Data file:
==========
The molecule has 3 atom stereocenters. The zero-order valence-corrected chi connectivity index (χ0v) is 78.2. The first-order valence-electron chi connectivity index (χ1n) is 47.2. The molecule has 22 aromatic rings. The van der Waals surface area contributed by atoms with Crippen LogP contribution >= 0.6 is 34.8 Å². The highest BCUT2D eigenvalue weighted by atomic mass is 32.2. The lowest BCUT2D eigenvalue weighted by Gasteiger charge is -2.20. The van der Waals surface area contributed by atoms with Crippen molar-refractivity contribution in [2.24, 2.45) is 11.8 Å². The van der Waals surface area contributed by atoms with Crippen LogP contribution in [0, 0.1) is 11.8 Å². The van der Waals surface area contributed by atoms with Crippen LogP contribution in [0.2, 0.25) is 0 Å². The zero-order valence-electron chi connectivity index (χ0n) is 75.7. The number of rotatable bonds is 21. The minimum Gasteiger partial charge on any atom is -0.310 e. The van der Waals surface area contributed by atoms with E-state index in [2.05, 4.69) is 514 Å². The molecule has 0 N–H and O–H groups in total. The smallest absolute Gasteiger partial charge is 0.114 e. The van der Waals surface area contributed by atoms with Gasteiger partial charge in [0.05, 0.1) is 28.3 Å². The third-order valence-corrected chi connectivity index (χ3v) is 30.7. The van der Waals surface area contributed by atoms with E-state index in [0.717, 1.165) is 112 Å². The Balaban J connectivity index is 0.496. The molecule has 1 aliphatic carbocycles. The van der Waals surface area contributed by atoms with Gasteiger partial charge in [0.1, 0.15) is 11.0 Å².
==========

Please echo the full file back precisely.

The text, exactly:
The molecule has 3 atom stereocenters. The zero-order valence-corrected chi connectivity index (χ0v) is 78.2. The first-order valence-electron chi connectivity index (χ1n) is 47.2. The molecule has 22 aromatic rings. The van der Waals surface area contributed by atoms with Crippen LogP contribution >= 0.6 is 34.8 Å². The highest BCUT2D eigenvalue weighted by atomic mass is 32.2. The lowest BCUT2D eigenvalue weighted by Gasteiger charge is -2.20. The van der Waals surface area contributed by atoms with Crippen molar-refractivity contribution in [2.24, 2.45) is 11.8 Å². The van der Waals surface area contributed by atoms with Crippen LogP contribution in [0, 0.1) is 11.8 Å². The van der Waals surface area contributed by atoms with Crippen LogP contribution in [0.2, 0.25) is 0 Å². The zero-order valence-electron chi connectivity index (χ0n) is 75.7. The number of rotatable bonds is 21. The minimum Gasteiger partial charge on any atom is -0.310 e. The van der Waals surface area contributed by atoms with E-state index in [2.05, 4.69) is 514 Å². The molecule has 0 N–H and O–H groups in total. The smallest absolute Gasteiger partial charge is 0.114 e. The van der Waals surface area contributed by atoms with Gasteiger partial charge in [0.05, 0.1) is 28.3 Å². The third-order valence-corrected chi connectivity index (χ3v) is 30.7. The van der Waals surface area contributed by atoms with E-state index in [0.717, 1.165) is 112 Å². The Balaban J connectivity index is 0.496. The molecule has 1 aliphatic carbocycles. The van der Waals surface area contributed by atoms with Gasteiger partial charge in [0.1, 0.15) is 11.0 Å².